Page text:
The ultimate system for numbering restaurant tables


The Point of View (red) is the entrance from the kitchen to the dining room.
The Lead Table is 11. All rows and table numbers advance away from this table.
Head tables (blue) in each row designated as 11 21 31 41 51. . .
Moving left to right, or if necessary, right to left, depending on the location of the PoV and the Lead Table.
Each row starts with a table ending in a 1 (green) and advancing to the end of the row.
A row of 8 tables would be numbered 41-48. The 4th table down the row would end in number 4.
The server/runner counts from the Lead Table to the Head Table row, then counts to the correct table.
1st digit is the Row, 2nd digit is the Table. The table designation can be said or read as Twenty Five or Two Five.
Example: to deliver food to table 32, one counts from the lead table, 11, to table 31 at the head of its row, and then count the tables from there until arriving at 32.

Target audiences
    • Primary: Recently hired servers and food runners, who have not had time to memorize all table numbers.
    • Secondary: Those in the restaurant who don't regularly run food to tables, but will when necessary: managers, bartenders, bussers.
Advantages: Because the system is from the PoV of the food runner/server and so logical, intuitive, and simple, it is:
    • Easier to learn
    • Easier to remember
    • Easier to convey or communicate
Significant dates in 1977
    • Spring: Experiment with renaming table designations: TGI Friday's, Dallas
    • May 12: Developed the concept for Ultimate PoV Table Numbering System
    • May 19: Location of 1st restaurant with new system: TGI Friday's, Los Angeles
    • Summer: Location of 2nd restaurant: TGI Friday's, Dallas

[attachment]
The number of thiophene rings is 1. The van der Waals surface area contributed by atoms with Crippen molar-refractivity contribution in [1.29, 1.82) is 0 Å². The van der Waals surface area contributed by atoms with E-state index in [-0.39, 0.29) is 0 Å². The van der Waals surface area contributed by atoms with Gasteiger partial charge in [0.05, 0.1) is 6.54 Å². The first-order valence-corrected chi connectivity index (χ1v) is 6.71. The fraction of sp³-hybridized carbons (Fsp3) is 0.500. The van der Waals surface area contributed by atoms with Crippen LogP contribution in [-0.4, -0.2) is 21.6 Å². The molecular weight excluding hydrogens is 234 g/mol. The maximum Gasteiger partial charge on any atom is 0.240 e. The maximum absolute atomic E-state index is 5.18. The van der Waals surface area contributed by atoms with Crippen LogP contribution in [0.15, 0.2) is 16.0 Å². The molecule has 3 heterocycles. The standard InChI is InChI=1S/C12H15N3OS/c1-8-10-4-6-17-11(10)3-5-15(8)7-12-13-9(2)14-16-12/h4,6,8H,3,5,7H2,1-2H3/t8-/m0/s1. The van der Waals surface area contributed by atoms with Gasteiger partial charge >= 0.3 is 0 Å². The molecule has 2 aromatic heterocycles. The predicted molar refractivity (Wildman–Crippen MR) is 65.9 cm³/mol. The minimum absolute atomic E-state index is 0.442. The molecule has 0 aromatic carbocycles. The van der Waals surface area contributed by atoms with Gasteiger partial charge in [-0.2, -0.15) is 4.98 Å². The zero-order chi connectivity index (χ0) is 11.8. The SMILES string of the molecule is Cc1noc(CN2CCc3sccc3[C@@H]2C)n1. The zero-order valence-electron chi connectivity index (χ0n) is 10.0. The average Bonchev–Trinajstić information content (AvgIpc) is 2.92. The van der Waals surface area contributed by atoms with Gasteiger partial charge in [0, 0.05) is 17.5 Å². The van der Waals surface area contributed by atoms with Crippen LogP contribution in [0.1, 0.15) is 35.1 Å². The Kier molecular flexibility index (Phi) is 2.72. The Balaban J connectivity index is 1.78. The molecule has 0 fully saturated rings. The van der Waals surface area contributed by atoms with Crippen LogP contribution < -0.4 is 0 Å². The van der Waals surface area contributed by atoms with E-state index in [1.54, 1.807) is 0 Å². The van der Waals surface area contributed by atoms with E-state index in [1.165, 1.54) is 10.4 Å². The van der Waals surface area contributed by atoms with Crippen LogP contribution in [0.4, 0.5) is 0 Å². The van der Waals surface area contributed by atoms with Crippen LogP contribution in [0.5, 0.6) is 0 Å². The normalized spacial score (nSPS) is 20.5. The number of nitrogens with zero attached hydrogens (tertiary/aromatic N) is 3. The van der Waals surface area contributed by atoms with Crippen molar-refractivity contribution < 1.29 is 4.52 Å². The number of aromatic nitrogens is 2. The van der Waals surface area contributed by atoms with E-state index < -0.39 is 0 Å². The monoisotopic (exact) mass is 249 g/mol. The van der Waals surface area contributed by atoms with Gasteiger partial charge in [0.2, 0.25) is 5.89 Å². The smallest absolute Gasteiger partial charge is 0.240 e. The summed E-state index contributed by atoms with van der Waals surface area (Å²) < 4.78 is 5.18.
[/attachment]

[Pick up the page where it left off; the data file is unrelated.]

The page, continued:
Some background and history
In 1975, when I decided to become a self-employed designer, I got a job as a server at TGI Friday's restaurant in Dallas. The existing floor plan labeled the tables in sequence beginning with number 10 and looping around to number 48. The outer cafe sections were lettered A to L in one section and AA to MM. No logic - just the concept of a unique number or letter for each table.

Some observations
• The existing system used no logic or consideration for the new employee.
• The numbers didn't all have to be consecutive. Numbers could be skipped between sections.
• The point of reference was the front door - it should be the kitchen entrance.
• The system was tough to learn and tough to remember.

Servers can learn any system. They work enough shifts, they'll get it down. I once experimented with naming tables after people. One section was movie stars, another sports figures, etc. The Expediter would hand plates to a runner/server and say, "Take this to Greta Garbo" or "This goes to Bogie." It was a bit of a hassle. We servers finally got it but we often had to refer to the plan where I had written the names, and we did misdeliver some food. But, heck, it was fun.
The easier a system is to learn and remember, the more efficient it is to train new servers. Food runners are often temporary and transient - servers in training, people pitching in during a meal rush, and novice servers. An easy to learn system takes less time for a trainer to teach and for one to learn.
May 1977: While helping open the new Friday's in Marina del Rey (Los Angeles), I developed and proposed the PoV System to the Opening Team Leaders. They understood the logic and agreed that this would be the best time since we would have a mostly new crew. We Trainers taught the PoV System to the servers in training classes. It made so much sense that the training was simple and servers mastered the system quickly. Friday's later adopted the system in all their restaurants at that time. I notice that many restaurants today use the PoV System.

Other improvements, stories, and people at TGI Friday's.